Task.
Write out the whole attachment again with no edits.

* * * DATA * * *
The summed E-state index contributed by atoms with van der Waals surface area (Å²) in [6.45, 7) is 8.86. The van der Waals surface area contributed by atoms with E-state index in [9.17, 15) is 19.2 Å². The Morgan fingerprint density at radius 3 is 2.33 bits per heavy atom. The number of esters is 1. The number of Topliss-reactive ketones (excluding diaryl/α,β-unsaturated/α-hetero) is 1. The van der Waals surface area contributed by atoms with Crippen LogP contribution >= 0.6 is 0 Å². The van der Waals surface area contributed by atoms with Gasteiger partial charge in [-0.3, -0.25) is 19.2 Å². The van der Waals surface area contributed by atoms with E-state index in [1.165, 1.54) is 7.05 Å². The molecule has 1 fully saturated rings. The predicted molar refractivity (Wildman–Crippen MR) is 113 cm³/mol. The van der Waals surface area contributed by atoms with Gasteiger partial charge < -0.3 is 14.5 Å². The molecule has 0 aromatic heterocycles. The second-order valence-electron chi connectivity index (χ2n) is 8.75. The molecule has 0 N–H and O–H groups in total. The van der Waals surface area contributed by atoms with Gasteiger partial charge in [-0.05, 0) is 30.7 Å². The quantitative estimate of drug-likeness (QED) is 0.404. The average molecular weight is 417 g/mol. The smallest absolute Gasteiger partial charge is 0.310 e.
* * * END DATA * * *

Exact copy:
The summed E-state index contributed by atoms with van der Waals surface area (Å²) in [6.45, 7) is 8.86. The van der Waals surface area contributed by atoms with E-state index in [9.17, 15) is 19.2 Å². The Morgan fingerprint density at radius 3 is 2.33 bits per heavy atom. The number of esters is 1. The number of Topliss-reactive ketones (excluding diaryl/α,β-unsaturated/α-hetero) is 1. The van der Waals surface area contributed by atoms with Crippen LogP contribution >= 0.6 is 0 Å². The van der Waals surface area contributed by atoms with Gasteiger partial charge in [-0.3, -0.25) is 19.2 Å². The van der Waals surface area contributed by atoms with E-state index in [1.165, 1.54) is 7.05 Å². The molecule has 1 fully saturated rings. The predicted molar refractivity (Wildman–Crippen MR) is 113 cm³/mol. The van der Waals surface area contributed by atoms with Gasteiger partial charge < -0.3 is 14.5 Å². The molecule has 0 aromatic heterocycles. The second-order valence-electron chi connectivity index (χ2n) is 8.75. The molecule has 0 N–H and O–H groups in total. The van der Waals surface area contributed by atoms with Gasteiger partial charge in [-0.05, 0) is 30.7 Å². The quantitative estimate of drug-likeness (QED) is 0.404. The average molecular weight is 417 g/mol. The smallest absolute Gasteiger partial charge is 0.310 e.